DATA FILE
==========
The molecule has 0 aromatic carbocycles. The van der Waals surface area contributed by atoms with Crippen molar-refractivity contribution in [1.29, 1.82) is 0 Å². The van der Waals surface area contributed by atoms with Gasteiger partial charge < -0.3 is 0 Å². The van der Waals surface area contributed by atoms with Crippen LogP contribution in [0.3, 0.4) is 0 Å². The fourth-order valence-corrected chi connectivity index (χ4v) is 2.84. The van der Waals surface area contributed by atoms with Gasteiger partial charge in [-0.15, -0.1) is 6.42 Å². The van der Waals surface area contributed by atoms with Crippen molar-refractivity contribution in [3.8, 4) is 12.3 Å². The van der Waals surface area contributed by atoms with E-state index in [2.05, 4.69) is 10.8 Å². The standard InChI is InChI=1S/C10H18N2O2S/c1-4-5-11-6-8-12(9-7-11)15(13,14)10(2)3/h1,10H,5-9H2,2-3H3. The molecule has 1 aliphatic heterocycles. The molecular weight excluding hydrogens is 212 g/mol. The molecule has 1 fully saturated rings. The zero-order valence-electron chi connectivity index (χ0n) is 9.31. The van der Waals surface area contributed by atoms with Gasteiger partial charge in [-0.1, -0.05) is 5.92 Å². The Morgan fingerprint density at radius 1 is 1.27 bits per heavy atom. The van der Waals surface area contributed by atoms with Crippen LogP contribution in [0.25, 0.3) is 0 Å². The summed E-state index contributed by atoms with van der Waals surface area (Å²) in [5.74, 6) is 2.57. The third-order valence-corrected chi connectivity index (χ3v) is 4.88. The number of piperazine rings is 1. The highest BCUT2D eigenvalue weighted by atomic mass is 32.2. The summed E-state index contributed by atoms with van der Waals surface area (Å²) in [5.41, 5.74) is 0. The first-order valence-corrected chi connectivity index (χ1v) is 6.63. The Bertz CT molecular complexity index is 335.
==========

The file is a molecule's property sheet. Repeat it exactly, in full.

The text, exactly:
The molecule has 0 aromatic carbocycles. The van der Waals surface area contributed by atoms with Crippen molar-refractivity contribution in [1.29, 1.82) is 0 Å². The van der Waals surface area contributed by atoms with Gasteiger partial charge < -0.3 is 0 Å². The van der Waals surface area contributed by atoms with Crippen LogP contribution in [0.3, 0.4) is 0 Å². The fourth-order valence-corrected chi connectivity index (χ4v) is 2.84. The van der Waals surface area contributed by atoms with Gasteiger partial charge in [-0.15, -0.1) is 6.42 Å². The van der Waals surface area contributed by atoms with Crippen molar-refractivity contribution in [3.8, 4) is 12.3 Å². The van der Waals surface area contributed by atoms with E-state index in [2.05, 4.69) is 10.8 Å². The standard InChI is InChI=1S/C10H18N2O2S/c1-4-5-11-6-8-12(9-7-11)15(13,14)10(2)3/h1,10H,5-9H2,2-3H3. The molecule has 1 aliphatic heterocycles. The molecular weight excluding hydrogens is 212 g/mol. The molecule has 1 fully saturated rings. The zero-order valence-electron chi connectivity index (χ0n) is 9.31. The van der Waals surface area contributed by atoms with Gasteiger partial charge in [-0.1, -0.05) is 5.92 Å². The Morgan fingerprint density at radius 1 is 1.27 bits per heavy atom. The van der Waals surface area contributed by atoms with Crippen LogP contribution in [0.25, 0.3) is 0 Å². The summed E-state index contributed by atoms with van der Waals surface area (Å²) in [5.74, 6) is 2.57. The third-order valence-corrected chi connectivity index (χ3v) is 4.88. The number of piperazine rings is 1. The highest BCUT2D eigenvalue weighted by atomic mass is 32.2. The summed E-state index contributed by atoms with van der Waals surface area (Å²) in [5.41, 5.74) is 0. The first-order valence-corrected chi connectivity index (χ1v) is 6.63. The Bertz CT molecular complexity index is 335.